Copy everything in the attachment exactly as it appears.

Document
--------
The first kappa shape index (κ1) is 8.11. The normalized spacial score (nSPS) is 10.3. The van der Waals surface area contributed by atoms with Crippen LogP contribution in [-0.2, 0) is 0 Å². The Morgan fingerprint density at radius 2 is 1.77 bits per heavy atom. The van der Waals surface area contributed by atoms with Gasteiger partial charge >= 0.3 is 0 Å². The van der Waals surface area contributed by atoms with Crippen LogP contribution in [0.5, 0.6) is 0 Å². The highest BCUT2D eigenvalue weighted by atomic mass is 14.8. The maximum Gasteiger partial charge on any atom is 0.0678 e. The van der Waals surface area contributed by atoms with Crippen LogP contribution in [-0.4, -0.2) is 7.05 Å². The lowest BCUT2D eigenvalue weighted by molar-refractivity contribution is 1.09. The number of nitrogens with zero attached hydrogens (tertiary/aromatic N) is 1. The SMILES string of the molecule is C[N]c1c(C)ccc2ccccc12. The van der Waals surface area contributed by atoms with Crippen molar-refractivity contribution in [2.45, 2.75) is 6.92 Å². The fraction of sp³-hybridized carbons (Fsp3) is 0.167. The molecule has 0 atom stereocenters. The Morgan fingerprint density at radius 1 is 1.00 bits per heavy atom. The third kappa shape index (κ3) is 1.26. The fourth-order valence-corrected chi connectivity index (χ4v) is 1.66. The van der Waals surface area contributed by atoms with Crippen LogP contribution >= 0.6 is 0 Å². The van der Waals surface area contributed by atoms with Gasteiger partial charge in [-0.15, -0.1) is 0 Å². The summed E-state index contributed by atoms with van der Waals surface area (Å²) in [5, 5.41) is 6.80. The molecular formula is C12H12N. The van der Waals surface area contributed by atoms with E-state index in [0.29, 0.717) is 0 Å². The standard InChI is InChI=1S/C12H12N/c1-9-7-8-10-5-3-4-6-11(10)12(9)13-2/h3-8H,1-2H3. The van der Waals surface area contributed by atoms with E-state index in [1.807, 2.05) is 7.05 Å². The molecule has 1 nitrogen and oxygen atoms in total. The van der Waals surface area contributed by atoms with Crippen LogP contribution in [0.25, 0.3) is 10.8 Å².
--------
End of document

The first kappa shape index (κ1) is 8.11. The normalized spacial score (nSPS) is 10.3. The van der Waals surface area contributed by atoms with Crippen LogP contribution in [-0.2, 0) is 0 Å². The Morgan fingerprint density at radius 2 is 1.77 bits per heavy atom. The van der Waals surface area contributed by atoms with Gasteiger partial charge >= 0.3 is 0 Å². The van der Waals surface area contributed by atoms with Crippen LogP contribution in [0.5, 0.6) is 0 Å². The highest BCUT2D eigenvalue weighted by atomic mass is 14.8. The maximum Gasteiger partial charge on any atom is 0.0678 e. The van der Waals surface area contributed by atoms with Crippen LogP contribution in [-0.4, -0.2) is 7.05 Å². The lowest BCUT2D eigenvalue weighted by molar-refractivity contribution is 1.09. The number of nitrogens with zero attached hydrogens (tertiary/aromatic N) is 1. The SMILES string of the molecule is C[N]c1c(C)ccc2ccccc12. The van der Waals surface area contributed by atoms with Crippen molar-refractivity contribution in [2.45, 2.75) is 6.92 Å². The fraction of sp³-hybridized carbons (Fsp3) is 0.167. The molecule has 0 atom stereocenters. The Morgan fingerprint density at radius 1 is 1.00 bits per heavy atom. The third kappa shape index (κ3) is 1.26. The fourth-order valence-corrected chi connectivity index (χ4v) is 1.66. The van der Waals surface area contributed by atoms with Crippen LogP contribution >= 0.6 is 0 Å². The van der Waals surface area contributed by atoms with Gasteiger partial charge in [-0.15, -0.1) is 0 Å². The summed E-state index contributed by atoms with van der Waals surface area (Å²) in [5, 5.41) is 6.80. The molecular formula is C12H12N. The van der Waals surface area contributed by atoms with E-state index in [0.29, 0.717) is 0 Å². The standard InChI is InChI=1S/C12H12N/c1-9-7-8-10-5-3-4-6-11(10)12(9)13-2/h3-8H,1-2H3. The van der Waals surface area contributed by atoms with E-state index in [1.807, 2.05) is 7.05 Å². The molecule has 1 nitrogen and oxygen atoms in total. The van der Waals surface area contributed by atoms with Crippen LogP contribution in [0.25, 0.3) is 10.8 Å².